The child John Webster who plays with mice is a reference to the leading figure in the Jacobean generation of playwrights. His plays (The Duchess of Malfi, The White Devil) are known for their blood and gore, which is why he says that he enjoys Titus Andronicus, and why he says of Romeo and Juliet when asked by The Queen "I liked it when she stabbed herself."

When the clown Will Kempe says to Shakespeare that he would like to play in a drama, he is told that "they would laugh at Seneca if you played it," a reference to the Roman tragedian renowned for his somber and bloody plotlines which were a major influence on the development of English tragedy.

Will is shown signing a paper repeatedly, with many relatively illegible signatures visible. This is a reference to the fact that several versions of Shakespeare's signature exist, and in each one he spelled his name differently.

Controversy

The writers of Shakespeare in Love were sued in 1999 by Faye Kellerman, author of the book The Quality of Mercy. Ms. Kellerman claimed that the story was lifted from her book, a detective novel in which Shakespeare and a cross-dressing Jewish woman attempt to solve a murder. Miramax derided the claim of similarity as "[an] absurd...publicity stunt". After the film's release, certain publications, including Private Eye, noted strong similarities between the film and the 1941 novel No Bed for Bacon, by Caryl Brahms and S J Simon, which also features Shakespeare falling in love and finding inspiration for his later plays. In a foreword to a subsequent edition of No Bed for Bacon (which traded on the association by declaring itself "A Story of Shakespeare and Lady Viola in Love") Ned Sherrin, Private Eye insider and former writing partner of Brahms', confirmed that he had lent a copy of the novel to Stoppard after he joined the writing team, but that the basic plot of the film had been independently developed by Marc Norman, who was unaware of the earlier work.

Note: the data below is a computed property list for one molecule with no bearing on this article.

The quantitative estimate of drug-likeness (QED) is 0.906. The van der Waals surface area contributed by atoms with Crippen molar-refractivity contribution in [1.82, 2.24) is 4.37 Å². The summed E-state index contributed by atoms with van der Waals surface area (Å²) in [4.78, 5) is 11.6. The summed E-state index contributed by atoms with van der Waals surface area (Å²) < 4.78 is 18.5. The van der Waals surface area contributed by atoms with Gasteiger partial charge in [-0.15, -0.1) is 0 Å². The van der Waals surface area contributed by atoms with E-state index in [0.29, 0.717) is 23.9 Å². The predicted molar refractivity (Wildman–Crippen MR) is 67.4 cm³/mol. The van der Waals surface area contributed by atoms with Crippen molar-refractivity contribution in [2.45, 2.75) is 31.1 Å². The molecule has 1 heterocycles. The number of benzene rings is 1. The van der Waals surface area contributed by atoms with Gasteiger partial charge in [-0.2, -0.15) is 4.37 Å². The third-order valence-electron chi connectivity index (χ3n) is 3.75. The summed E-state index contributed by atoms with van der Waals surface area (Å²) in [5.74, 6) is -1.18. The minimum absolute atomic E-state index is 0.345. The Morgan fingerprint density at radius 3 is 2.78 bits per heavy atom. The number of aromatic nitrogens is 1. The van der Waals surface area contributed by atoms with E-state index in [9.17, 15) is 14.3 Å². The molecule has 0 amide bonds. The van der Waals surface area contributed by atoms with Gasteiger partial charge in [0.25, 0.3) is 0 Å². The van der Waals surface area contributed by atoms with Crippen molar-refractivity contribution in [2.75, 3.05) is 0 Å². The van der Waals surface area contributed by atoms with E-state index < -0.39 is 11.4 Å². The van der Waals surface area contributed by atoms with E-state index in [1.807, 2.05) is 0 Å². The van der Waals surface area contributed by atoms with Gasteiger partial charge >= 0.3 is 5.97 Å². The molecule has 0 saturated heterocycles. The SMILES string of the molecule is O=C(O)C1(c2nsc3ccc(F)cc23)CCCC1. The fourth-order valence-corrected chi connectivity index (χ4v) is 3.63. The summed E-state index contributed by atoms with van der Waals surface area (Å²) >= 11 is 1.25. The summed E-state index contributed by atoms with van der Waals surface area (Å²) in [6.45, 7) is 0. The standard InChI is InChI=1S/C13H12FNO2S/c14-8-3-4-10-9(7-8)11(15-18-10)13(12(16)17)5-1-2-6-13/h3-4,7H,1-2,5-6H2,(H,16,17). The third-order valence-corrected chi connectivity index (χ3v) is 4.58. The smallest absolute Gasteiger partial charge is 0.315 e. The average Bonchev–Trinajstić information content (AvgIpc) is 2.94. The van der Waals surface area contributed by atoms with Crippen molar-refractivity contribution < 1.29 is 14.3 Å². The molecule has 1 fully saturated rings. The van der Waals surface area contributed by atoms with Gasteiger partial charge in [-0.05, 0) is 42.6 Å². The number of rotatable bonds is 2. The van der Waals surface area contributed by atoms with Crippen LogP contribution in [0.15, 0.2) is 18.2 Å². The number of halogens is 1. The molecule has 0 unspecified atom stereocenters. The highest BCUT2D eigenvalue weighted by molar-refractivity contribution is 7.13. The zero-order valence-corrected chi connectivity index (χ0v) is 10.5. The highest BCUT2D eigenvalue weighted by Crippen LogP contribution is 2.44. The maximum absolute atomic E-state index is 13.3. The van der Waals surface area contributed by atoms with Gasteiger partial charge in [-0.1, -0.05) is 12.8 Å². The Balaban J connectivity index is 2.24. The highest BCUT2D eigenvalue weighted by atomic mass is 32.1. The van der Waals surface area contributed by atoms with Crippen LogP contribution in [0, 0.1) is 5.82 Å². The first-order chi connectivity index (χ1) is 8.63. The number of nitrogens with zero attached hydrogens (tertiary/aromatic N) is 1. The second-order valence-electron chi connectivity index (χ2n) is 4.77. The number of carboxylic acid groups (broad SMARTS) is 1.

Awards

Wins

Nominations

Cultural influence

Shakespeare in Love has since been used as material in the VCE (Victorian Certificate of Education) in Australia.

External links

References